The next morning, we started with a lovely little breakfast at home - Clarice's homemade granola, with thick yogurt and apple. (And coffee, of course).

Granola, Yogurt & Apple

After breakfast we ventured out into town, and shared a small second breakfast at Le Petit Grain (7 Rue Denoyez, Paris 75020).

Le Petit Grain

I'd first read about Le Petit Grain on David Lebovitz' blog, and have been following them on Instagram ever since. They're a boulangerie that uses natural leavenings in their breads, and who turn out the most delectable-looking pastries!

Pastry selection at Le Petit Grain

On reflection, I see that their pastries and cookie selection was quite "brown", focusing on dough and pastry and chocolate and nuts, rather than fruits and custards and bright colours. In other words: totally up my alley! I wanted to buy everything in the shop!

Clarice and I managed to restrain ourselves and just bought one item to share - a pecan Kouign-amann, which, despite being made of dough laminated with layers of butter and sugar, was magically neither greasy nor overly sweet. It was crisp and flavourful and just heavenly!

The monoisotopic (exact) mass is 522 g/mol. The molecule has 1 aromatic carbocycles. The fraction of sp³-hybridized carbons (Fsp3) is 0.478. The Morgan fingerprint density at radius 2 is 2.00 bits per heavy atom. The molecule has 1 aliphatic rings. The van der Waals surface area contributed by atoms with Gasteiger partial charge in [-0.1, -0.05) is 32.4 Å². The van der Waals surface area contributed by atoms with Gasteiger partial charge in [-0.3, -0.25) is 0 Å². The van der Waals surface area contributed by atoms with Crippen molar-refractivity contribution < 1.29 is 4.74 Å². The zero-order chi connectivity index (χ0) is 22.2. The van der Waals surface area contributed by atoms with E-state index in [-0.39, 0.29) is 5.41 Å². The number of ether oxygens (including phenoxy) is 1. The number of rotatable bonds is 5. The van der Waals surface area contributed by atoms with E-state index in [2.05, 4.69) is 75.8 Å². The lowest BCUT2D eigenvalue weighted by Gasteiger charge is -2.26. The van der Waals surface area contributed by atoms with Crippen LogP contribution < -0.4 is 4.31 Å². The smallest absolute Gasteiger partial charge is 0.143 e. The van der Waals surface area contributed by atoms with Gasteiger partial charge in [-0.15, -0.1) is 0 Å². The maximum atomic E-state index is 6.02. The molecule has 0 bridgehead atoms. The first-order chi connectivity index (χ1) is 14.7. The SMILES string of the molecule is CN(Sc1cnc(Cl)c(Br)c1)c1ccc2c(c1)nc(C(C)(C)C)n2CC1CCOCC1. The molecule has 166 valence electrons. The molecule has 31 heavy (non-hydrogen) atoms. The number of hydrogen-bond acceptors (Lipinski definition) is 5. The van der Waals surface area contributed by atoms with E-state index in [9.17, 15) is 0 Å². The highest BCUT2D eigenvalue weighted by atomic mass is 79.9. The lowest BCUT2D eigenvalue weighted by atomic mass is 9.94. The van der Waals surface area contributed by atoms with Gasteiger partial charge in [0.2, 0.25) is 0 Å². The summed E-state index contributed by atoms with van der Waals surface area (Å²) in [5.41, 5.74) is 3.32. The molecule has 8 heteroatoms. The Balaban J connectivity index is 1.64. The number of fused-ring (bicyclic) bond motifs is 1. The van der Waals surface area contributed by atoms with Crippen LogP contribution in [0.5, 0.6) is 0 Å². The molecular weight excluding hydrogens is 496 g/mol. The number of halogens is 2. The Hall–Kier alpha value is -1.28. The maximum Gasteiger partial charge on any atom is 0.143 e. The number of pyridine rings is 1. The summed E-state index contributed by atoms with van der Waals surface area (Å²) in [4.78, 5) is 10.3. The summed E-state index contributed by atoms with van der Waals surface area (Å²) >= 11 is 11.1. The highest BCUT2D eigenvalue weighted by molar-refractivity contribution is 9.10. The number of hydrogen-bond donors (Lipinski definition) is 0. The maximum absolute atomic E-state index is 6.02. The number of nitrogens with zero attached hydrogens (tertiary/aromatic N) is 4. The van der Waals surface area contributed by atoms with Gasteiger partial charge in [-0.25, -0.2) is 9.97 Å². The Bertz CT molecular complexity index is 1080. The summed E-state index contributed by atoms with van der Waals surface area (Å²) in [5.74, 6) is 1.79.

Pecan Kouign Amann

If I didn't have a box of takeaway treats from Le Meurice in my suitcase, and German Christmas rapidly approaching, I would have definitely bought some cookies home with me. Next time!

Rue Denoyez

We then had a little wander around the area...

Rue Denoyez

...and stumbled across the Belleville market. The Belleville area is very multicultural, with significant Chinese and North African populations, and the market stocks a really wide variety of ingredients. It was also incredibly busy even on a Tuesday morning!

Belleville Market

Clementines with leaves

For lunch, we went to Astair (19 Passage des Panoramas, 75002 Paris), a beautiful brasserie in the Passage de Panoramas. They do an incredibly well priced weekday lunch special, three courses for 25€.

Bar

I loved the meal so much that I'm going to dedicate a separate post to it. But for now: some highlights. Starting with rosé Champagne because we are fabulous ladies and why the heck not!

Champagne Rosé Chartogne Taillet Brut - 16€ per glass

Clarice's main of rascasse fillet, with glazed carrots and coriander coulis. (Rascasse is also known as "scorpion fish", and is the main ingredient in the famed Provençal fish stew bouillabaise).

Filet de rascasse, carottes glacées, coulis de coriandre

For desserts, we splashed out and ordered off the regular menu. I ordered freshly baked madeleines with a pot au chocolat, and it was an absolute delight! I love madeleines, and bake them at home often. These were gorgeous, all warm and buttery and crisp on the edges. I loved dipping them in the rich chocolate. One hundred percent stealing this idea for future dinner parties.